Top officials of the Association of Southeast Asian Nations (ASEAN) will discuss haze pollution this week as smoke from Indonesian forest fires in Indonesia worries governments throughout the region.
As of October 3, the forest fires, mostly on Sumatra and Kalimantan, the Indonesian portion of Borneo, have burned 328,000 hectares (810,505 acres), according to Mongabay, an environmental news outlet.
Last month, during the worst of the fires, as Malaysia’s ruling party leader Anwar Ibrahim called the haze “ecological warfare,” it blanketed Kuala Lumpur, Malaysia’s largest city, and Singapore. UNICEF reported that nearly 10 million children in Indonesia alone were at risk from air pollution.
“It is a very important issue in ASEAN right now,” said Neth Pheaktra, spokesman for the Environment Ministry of Cambodia, the nation hosting the four-day 15th ASEAN Ministerial meeting in Siem Reap, near the Angkor Wat temple.
“We want to find a mechanism to manage the issue of transboundary haze ... [we] want to find ways to prevent forest fires and the haze without pointing fingers or making accusations.”
Almost every year, Indonesian forest fires spread health-damaging haze across the country and into neighboring Malaysia and Singapore.
In 2015, Indonesian forest fires were linked to 100,000 deaths in the region, according to a study by experts from Harvard and Columbia universities.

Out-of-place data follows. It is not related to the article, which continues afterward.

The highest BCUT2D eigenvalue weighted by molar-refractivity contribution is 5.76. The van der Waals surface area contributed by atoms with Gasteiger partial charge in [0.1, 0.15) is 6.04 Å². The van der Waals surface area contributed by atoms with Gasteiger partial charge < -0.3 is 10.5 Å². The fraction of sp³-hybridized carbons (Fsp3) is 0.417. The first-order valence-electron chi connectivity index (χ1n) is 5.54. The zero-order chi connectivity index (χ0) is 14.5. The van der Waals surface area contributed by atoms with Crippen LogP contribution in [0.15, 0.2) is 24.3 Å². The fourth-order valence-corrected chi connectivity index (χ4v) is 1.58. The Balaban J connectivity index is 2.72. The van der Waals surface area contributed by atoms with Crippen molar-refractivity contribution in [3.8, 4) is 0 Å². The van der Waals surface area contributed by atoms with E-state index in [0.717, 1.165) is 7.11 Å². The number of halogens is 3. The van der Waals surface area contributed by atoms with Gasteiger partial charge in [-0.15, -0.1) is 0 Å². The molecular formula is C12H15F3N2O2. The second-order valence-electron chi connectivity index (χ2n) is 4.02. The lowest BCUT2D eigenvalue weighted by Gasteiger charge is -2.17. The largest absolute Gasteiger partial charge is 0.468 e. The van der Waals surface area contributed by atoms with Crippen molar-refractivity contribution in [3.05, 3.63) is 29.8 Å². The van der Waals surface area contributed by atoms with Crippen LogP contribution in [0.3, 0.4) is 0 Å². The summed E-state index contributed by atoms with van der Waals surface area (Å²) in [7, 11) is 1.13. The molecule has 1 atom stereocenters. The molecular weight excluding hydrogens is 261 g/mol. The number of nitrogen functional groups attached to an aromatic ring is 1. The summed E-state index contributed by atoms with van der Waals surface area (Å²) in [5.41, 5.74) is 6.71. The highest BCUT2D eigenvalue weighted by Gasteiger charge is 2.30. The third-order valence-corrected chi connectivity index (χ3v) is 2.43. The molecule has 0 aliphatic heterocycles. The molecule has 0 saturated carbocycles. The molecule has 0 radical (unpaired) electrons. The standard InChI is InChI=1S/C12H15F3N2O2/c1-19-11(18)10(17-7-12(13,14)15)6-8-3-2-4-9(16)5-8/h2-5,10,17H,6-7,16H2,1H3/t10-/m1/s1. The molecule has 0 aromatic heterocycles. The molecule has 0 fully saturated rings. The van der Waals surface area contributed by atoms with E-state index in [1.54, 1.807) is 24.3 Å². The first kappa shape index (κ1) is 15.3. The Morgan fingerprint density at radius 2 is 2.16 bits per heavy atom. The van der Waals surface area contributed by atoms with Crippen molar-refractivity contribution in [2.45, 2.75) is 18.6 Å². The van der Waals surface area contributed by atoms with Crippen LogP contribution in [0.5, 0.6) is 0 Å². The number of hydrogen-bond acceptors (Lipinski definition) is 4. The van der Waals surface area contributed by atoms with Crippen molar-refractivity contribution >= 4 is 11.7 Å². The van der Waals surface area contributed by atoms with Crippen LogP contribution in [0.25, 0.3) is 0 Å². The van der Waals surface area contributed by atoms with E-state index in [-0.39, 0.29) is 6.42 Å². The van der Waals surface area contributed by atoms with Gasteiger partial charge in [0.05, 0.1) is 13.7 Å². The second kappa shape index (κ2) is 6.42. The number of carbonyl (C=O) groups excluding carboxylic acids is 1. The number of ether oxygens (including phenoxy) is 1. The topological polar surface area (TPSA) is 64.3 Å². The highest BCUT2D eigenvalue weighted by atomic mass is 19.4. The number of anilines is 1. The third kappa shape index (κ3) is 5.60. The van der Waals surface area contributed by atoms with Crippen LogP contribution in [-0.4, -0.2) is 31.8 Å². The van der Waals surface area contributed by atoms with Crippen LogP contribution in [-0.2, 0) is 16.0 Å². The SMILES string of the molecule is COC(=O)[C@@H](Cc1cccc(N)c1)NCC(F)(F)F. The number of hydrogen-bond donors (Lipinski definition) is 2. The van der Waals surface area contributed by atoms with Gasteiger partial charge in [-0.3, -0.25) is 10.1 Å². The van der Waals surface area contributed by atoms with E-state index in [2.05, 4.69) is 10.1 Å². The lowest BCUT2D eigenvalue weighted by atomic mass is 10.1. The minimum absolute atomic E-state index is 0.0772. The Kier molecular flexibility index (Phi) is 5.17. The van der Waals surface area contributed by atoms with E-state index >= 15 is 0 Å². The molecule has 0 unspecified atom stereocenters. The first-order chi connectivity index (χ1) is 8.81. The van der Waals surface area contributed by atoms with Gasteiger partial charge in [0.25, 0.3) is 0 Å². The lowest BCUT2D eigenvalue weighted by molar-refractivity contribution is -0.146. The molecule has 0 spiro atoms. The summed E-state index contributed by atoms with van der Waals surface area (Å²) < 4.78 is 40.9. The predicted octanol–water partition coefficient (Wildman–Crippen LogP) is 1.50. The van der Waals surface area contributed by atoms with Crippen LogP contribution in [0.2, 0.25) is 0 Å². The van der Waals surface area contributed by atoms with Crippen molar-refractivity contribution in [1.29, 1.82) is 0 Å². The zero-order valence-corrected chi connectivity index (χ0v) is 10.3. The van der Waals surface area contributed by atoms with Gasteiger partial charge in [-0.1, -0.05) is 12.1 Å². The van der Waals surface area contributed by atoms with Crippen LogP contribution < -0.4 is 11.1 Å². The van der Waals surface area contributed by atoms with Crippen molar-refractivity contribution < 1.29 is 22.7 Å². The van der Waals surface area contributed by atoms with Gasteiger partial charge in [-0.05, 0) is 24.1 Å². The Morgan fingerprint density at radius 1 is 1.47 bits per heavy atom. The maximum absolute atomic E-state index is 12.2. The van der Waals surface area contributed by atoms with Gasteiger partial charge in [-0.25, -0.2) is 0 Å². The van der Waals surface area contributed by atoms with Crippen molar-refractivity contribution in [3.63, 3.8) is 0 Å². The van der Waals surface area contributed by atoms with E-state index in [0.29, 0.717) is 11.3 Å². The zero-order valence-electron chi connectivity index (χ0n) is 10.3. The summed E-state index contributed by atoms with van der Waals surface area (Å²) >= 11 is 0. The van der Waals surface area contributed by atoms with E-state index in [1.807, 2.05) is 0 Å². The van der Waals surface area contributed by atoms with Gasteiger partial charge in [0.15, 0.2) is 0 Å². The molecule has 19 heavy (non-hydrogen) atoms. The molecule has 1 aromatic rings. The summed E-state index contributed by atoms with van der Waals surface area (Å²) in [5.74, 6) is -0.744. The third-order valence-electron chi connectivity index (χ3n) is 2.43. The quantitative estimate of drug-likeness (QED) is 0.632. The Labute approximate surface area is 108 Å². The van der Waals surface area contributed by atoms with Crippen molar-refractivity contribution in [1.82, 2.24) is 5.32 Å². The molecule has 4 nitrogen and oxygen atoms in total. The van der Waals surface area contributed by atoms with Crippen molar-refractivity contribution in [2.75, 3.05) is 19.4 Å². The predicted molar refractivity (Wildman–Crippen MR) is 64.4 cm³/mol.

The fires are often started by smallholders and plantation owners to clear land for planting. Many areas of Indonesia are prone to rapid burning due to drainage issues in pulp-wood forests and palm oil plantations.
Dr Mohd Yusoff Ishak, a sustainability expert at Universiti Putra Malaysia (UPM) in Seri Kembangan, Malaysia, said there should be more preventive measures taken regarding forest fires and the haze in Indonesia.
Last month, Indonesia initially rebuffed offers by Singapore and Malaysia to help with firefighting.
“We should do more than just predicting the timing of the haze,” he said. “We should treat the haze the same as other natural disasters like tsunami, the earthquakes etc, which we allow foreign assistance, though it is a human need disaster, but the killing is very broad and it affects the neighboring countries.”
Also on the agenda for the Siem Reap gathering on regional environmental cooperation are issues such as climate change, environmentally sustainable cities, biodiversity conservation, preserving coastal and marine environments, environmental education, water resource management, and chemical and hazardous waste management, according to a press release from Cambodia’s Ministry of Environment.
The meeting is expected to adopt three key documents: the draft of an ASEAN Joint Statement on Climate Change, the draft and ASEAN Strategic Plan on the Environment, and the request to designate five national parks in Myanmar, Thailand, and Vietnam as ASEAN Heritage Parks, according to the release.
Cambodia is also hosting the 16th ASEAN+3 (China, Japan and South Korea) Environment Ministers Meeting, and the ASEAN-Japan Ministerial Dialogue on the Environmental Cooperation this week.